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Disclosures

TC, PG and BV previously conducted a study on PPNC valves. BD provided the connectors for this previous work but had no role in the trial initiation, study design, data collection, data analysis, data interpretation, writing of the report, or the decision to submit. The other authors have nothing to disclose. The drafting of this protocol was formalized in 2013 with validation by Carefusion consultants.

Acknowledgments

The authors are grateful to Nikki Sabourin-Gibbs, Rouen University Hospital, for her help in editing the manuscript. The authors would like to thank the communication department of Rouen University Hospital and the teams of the Medical Training Center for their participation in the video shoot.

Materials

Name Company Catalog Number Comments
BD MaxZero™ needle-free connector Becton Dickinson MZ1000-07 we present the installation of the connector with MaxZero but this protocol is applicable with any positive displacement valve.
4-port mannifold with PE/PVC extension Cair-LGL RPB4310A
PE/PVC extension line with 3-way stopcock Cair-LGL PE3302M
NaCl 0.9% 250 ml Baxter 2B1322
BD Plastipak™ 50mL Luer-Lock Syringe BECTON DICKINSON MEDICAL 613-3925

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References

  1. Worth, L. J., McLaws, M. L. Is it possible to achieve a target of zero central line associated bloodstream infections. Current Opinion in Infectious Diseases. 25, (6), 650-657 (2012).
  2. Kelly, L. J., Jones, T., Kirkham, S. Needle-free devices: keeping the system closed. British Journal of Nursing (Mark Allen Publishing). 26, (2), 14-19 (2017).
  3. Casey, A. L., Karpanen, T. J., Nightingale, P., Elliott, T. S. The risk of microbial contamination associated with six different needle-free connectors. British Journal of Nursing (Mark Allen Publishing). 27, (2), 18-26 (2018).
  4. Salgado, C. D., Chinnes, L., Paczesny, T. H., Cantey, J. R. Increased rate of catheter-related bloodstream infection associated with use of a needleless mechanical valve device at a long-term acute care hospital. Infection Control and Hospital Epidemiology. 28, (6), 684-688 (2007).
  5. Jarvis, W. R. Health care-associated bloodstream infections associated with negative- or positive-pressure or displacement mechanical valve needleless connectors. Clinical Infectious Diseases: An Official Publication of the Infectious Diseases Society of America. 49, (12), 1821-1827 (2009).
  6. Btaiche, I. F., Kovacevich, D. S., Khalidi, N., Papke, L. F. The effects of needleless connectors on catheter-related bloodstream infections. American Journal of Infection Control. 39, (4), 277-283 (2011).
  7. Chernecky, C., Waller, J. Comparative evaluation of five needleless intravenous connectors. Journal of Advanced Nursing. 67, (7), 1601-1613 (2011).
  8. Infusion Resource Library - BD. 67, (7), Available from: https://www.bd.com/en-us/offerings/capabilities/infusion/infusion-resource-library?contenttype=22_productline=115 1601-1613 (2019).
  9. Kim, S. C., Klebach, C., Heinze, I., Hoeft, A., Baumgarten, G., Weber, S. The supraclavicular fossa ultrasound view for central venous catheter placement and catheter change over guidewire. Journal of Visualized Experiments. (94), 52160 (2014).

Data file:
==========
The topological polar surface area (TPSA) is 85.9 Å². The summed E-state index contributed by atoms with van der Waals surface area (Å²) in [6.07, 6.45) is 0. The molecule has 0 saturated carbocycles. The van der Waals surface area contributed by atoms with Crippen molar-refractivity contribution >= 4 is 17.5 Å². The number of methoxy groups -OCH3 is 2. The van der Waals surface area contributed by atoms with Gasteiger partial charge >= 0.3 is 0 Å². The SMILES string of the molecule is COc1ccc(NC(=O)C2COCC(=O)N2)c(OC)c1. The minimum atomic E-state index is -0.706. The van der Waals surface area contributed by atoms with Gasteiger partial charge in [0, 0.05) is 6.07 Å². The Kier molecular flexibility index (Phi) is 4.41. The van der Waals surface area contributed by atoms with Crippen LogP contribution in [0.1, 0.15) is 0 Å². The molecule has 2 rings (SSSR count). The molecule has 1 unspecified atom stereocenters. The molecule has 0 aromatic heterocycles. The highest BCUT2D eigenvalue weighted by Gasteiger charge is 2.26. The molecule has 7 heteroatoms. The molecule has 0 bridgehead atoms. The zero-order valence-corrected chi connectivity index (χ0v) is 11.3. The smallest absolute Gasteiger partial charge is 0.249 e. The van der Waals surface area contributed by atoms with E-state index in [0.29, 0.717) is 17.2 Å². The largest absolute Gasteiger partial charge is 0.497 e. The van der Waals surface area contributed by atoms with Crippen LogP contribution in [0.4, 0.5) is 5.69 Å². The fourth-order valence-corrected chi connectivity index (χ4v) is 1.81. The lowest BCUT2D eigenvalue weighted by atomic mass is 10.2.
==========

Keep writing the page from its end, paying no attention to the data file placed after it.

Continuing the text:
10. Clavier, T., et al. Impact of MaxZeroTM needle-free connector on the incidence of central venous catheter-related infections in surgical intensive care unit. Australian Critical Care: Official Journal of the Confederation of Australian Critical Care Nurses. (2018).
  11. Lehn, R. A., Gross, J. B., McIsaac, J. H., Gipson, K. E. Needleless connectors substantially reduce flow of crystalloid and red blood cells during rapid infusion. Anesthesia and Analgesia. 120, (4), 801-804 (2015).
  12. Ferroni, A., et al. Pulsative flushing as a strategy to prevent bacterial colonization of vascular access devices. Medical Devices (Auckland, N.Z). 7, 379-383 (2014).
  13. Flynn, J. M., Keogh, S. J., Gavin, N. C. Sterile v aseptic non-touch technique for needle-less connector care on central venous access devices in a bone marrow transplant population: A comparative study. European Journal of Oncology Nursing: The Official Journal of European Oncology Nursing Society. 19, (6), 694-700 (2015).
  14. Merrill, K. C., Sumner, S., Linford, L., Taylor, C., Macintosh, C. Impact of universal disinfectant cap implementation on central line-associated bloodstream infections. American Journal of Infection Control. 42, (12), 1274-1277 (2014).
  15. Mermel, L. A., Bert, A., Chapin, K. C., LeBlanc, L. Intraoperative stopcock and manifold colonization of newly inserted peripheral intravenous catheters. Infection Control and Hospital Epidemiology. 35, (9), 1187-1189 (2014).
  16. Rosenthal, V. D., Maki, D. G. Prospective study of the impact of open and closed infusion systems on rates of central venous catheter-associated bacteremia. American Journal of Infection Control. 32, (3), 135-141 (2004).
  17. Bouza, E., et al. A needleless closed system device (CLAVE) protects from intravascular catheter tip and hub colonization: a prospective randomized study. The Journal of Hospital Infection. 54, (4), 279-287 (2003).
  18. Tabak, Y. P., Jarvis, W. R., Sun, X., Crosby, C. T., Johannes, R. S. Meta-analysis on central line-associated bloodstream infections associated with a needleless intravenous connector with a new engineering design. American Journal of Infection Control. 42, (12), 1278-1284 (2014).
  19. Wallace, M. C., Macy, D. L. Reduction of Central Line-Associated Bloodstream Infection Rates in Patients in the Adult Intensive Care Unit. Journal of Infusion Nursing: The Official Publication of the Infusion Nurses Society. 39, (1), 47-55 (2016).
  20. Btaiche, I. F., Kovacevich, D. S., Khalidi, N., Papke, L. F. The effects of needleless connectors on catheter-related thrombotic occlusions. Journal of Infusion Nursing: The Official Publication of the Infusion Nurses Society. 34, (2), 89-96 (2011).
  21. Williams, A. Catheter Occlusion in Home Infusion: The Influence of Needleless Connector Design on Central Catheter Occlusion. Journal of Infusion Nursing: The Official Publication of the Infusion Nurses Society. 41, (1), 52-57 (2018).